Originally posted by Mike E View Post
                      i love it!

                      your thread made me think of this i found a while back
                      http://www.instructables.com/id/Rasp...in-Crossover-/
                      Thanks, Mike. Yes, I've used that site as a reference to get my system up and running. Here's another one I found really useful. It's clearly written and understandable, and so helped in convincing myself that I could make this work, despite not knowing much about linux:

                      http://rtaylor.sites.tru.ca/2013/06/...oftware-howto/

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                      • #12
                        Originally posted by Michael P View Post

                        Any reason you couldn't make ecasound start up in the background whenever the computer boots? I imagine you will be stopping/restarting it a lot, but when you're not in one of those phases, it's nice to just flip the power on and start the music.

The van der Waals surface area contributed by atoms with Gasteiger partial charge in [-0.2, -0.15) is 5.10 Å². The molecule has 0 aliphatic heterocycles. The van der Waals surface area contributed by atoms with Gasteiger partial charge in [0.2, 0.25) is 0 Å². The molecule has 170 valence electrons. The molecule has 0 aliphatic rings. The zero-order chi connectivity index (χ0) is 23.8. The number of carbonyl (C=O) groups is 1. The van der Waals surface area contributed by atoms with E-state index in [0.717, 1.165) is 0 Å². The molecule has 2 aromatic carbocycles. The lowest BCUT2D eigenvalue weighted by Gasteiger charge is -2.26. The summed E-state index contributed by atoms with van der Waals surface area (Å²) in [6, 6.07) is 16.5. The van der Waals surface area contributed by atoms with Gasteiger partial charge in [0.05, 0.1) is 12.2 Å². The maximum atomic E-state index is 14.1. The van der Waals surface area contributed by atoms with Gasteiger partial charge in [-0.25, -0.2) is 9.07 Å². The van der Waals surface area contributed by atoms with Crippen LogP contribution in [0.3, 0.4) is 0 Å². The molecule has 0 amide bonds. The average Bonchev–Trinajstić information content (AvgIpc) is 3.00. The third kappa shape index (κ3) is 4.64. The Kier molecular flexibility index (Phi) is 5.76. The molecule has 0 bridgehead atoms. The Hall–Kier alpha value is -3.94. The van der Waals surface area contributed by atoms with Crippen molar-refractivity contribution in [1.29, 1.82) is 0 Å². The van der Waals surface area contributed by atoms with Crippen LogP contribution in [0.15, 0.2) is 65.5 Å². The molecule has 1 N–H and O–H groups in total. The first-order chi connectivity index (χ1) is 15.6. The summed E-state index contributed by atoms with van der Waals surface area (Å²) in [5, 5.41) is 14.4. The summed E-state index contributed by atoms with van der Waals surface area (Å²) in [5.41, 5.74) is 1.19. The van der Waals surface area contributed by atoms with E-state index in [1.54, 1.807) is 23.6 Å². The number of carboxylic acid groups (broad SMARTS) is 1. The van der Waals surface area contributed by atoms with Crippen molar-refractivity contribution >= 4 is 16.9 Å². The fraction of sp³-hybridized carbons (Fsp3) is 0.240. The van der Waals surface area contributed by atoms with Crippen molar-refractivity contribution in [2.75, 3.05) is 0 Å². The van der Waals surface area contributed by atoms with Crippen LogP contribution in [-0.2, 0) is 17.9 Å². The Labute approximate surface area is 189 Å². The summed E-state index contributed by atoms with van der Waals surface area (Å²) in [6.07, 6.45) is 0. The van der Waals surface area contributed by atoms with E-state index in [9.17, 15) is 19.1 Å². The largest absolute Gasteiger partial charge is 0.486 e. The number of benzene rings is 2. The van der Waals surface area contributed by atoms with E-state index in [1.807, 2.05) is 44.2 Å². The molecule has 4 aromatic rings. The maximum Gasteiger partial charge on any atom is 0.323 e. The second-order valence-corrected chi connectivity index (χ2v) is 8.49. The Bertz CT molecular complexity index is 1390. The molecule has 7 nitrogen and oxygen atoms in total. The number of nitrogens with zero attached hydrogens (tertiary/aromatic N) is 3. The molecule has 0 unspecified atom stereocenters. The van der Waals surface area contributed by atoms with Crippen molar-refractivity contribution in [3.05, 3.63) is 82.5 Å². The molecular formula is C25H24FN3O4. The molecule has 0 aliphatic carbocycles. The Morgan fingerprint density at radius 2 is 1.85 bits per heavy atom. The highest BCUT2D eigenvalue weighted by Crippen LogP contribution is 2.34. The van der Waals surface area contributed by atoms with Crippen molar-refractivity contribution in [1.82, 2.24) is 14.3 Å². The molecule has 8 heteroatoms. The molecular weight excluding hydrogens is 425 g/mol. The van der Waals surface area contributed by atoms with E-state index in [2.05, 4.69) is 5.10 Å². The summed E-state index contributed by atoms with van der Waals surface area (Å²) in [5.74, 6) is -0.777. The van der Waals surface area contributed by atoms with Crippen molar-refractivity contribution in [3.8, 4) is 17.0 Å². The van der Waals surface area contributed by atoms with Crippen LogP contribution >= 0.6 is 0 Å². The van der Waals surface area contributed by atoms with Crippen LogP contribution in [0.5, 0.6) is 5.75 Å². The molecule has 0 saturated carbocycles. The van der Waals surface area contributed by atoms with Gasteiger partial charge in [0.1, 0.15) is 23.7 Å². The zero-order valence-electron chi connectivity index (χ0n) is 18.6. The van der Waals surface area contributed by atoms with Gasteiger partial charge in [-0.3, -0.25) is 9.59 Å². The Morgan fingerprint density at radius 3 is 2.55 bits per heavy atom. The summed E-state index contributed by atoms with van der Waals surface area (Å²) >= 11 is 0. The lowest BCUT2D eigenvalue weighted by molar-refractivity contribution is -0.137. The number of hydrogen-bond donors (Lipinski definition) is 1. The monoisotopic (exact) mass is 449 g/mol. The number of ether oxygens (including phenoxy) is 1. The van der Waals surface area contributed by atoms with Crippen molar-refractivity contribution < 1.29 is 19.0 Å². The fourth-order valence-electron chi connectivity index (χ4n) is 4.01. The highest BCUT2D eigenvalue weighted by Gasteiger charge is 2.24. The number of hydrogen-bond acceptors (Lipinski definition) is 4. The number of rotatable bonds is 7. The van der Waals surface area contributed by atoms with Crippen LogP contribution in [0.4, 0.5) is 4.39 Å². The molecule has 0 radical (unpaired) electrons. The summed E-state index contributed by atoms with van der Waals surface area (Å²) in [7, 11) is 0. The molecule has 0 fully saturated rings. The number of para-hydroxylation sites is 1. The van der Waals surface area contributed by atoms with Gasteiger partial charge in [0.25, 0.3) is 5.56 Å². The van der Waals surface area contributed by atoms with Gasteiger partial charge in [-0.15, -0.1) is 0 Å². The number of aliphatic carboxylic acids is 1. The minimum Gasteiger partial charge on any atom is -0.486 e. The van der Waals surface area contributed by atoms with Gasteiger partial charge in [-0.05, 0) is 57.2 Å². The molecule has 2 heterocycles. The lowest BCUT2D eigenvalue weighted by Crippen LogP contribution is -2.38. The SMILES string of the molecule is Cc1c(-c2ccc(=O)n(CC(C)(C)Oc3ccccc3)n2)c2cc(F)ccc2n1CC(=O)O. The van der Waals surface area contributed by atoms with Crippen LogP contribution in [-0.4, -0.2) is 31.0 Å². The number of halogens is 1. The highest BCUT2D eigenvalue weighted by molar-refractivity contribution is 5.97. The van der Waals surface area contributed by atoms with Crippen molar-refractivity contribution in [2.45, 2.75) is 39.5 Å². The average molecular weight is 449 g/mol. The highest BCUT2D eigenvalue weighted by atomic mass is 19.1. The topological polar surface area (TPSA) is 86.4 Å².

That's a great idea, but might not work (at least easily) in my case because of multiple music sources. For MPD playback, I have MPD configured to send output to a loopback (virtual) card, and one of two available devices on loopback. Then the ecasound command takes input from the other device on this loopback "card".

                        For analog playback, ecasound takes input from a real card, D2 in my case. So I have a different script for each scenario. I save some typing by giving them short names, but I do have to log in.

                        It would be nice to have an Android or iOS app, that automatically logs in with stored credentials when opened, then allows you to press buttons to run the appropriate script...but that's dream-ware for now.

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                        • #13
                          Originally posted by jclin4 View Post
                          Neither the sound card nor SSD had through holes which I could use to screw them down to the bottom panel. My solution? Electrical tape, hehe...